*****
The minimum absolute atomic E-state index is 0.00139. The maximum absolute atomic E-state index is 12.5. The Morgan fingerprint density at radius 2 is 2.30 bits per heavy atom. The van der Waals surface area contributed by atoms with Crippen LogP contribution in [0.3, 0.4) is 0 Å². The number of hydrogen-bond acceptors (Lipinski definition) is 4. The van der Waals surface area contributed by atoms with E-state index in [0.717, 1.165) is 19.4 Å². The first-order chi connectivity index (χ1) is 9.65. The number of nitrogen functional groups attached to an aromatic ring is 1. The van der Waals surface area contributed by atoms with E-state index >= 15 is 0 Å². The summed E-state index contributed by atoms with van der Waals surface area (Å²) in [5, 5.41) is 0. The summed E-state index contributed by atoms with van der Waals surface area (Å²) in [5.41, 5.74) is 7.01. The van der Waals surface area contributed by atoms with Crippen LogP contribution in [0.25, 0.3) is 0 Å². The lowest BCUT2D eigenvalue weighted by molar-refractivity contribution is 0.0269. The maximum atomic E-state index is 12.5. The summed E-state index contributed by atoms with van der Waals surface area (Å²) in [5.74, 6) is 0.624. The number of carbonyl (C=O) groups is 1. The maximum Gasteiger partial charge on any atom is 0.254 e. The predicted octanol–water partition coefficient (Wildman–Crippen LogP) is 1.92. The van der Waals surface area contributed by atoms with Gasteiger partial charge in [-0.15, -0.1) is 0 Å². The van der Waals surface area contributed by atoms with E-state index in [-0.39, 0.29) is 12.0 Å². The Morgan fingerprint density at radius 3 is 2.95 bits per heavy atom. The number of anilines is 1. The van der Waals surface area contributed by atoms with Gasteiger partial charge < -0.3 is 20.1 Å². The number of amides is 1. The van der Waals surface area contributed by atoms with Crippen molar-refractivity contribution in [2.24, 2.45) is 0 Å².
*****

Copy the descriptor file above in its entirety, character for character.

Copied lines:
The minimum absolute atomic E-state index is 0.00139. The maximum absolute atomic E-state index is 12.5. The Morgan fingerprint density at radius 2 is 2.30 bits per heavy atom. The van der Waals surface area contributed by atoms with Crippen LogP contribution in [0.3, 0.4) is 0 Å². The number of hydrogen-bond acceptors (Lipinski definition) is 4. The van der Waals surface area contributed by atoms with E-state index in [0.717, 1.165) is 19.4 Å². The first-order chi connectivity index (χ1) is 9.65. The number of nitrogen functional groups attached to an aromatic ring is 1. The van der Waals surface area contributed by atoms with E-state index >= 15 is 0 Å². The summed E-state index contributed by atoms with van der Waals surface area (Å²) in [5, 5.41) is 0. The summed E-state index contributed by atoms with van der Waals surface area (Å²) in [5.41, 5.74) is 7.01. The van der Waals surface area contributed by atoms with Crippen LogP contribution in [0.25, 0.3) is 0 Å². The lowest BCUT2D eigenvalue weighted by molar-refractivity contribution is 0.0269. The maximum atomic E-state index is 12.5. The summed E-state index contributed by atoms with van der Waals surface area (Å²) in [5.74, 6) is 0.624. The number of carbonyl (C=O) groups is 1. The maximum Gasteiger partial charge on any atom is 0.254 e. The predicted octanol–water partition coefficient (Wildman–Crippen LogP) is 1.92. The van der Waals surface area contributed by atoms with Gasteiger partial charge in [-0.15, -0.1) is 0 Å². The van der Waals surface area contributed by atoms with E-state index in [-0.39, 0.29) is 12.0 Å². The Morgan fingerprint density at radius 3 is 2.95 bits per heavy atom. The number of anilines is 1. The van der Waals surface area contributed by atoms with Gasteiger partial charge < -0.3 is 20.1 Å². The number of amides is 1. The van der Waals surface area contributed by atoms with Crippen molar-refractivity contribution in [2.24, 2.45) is 0 Å².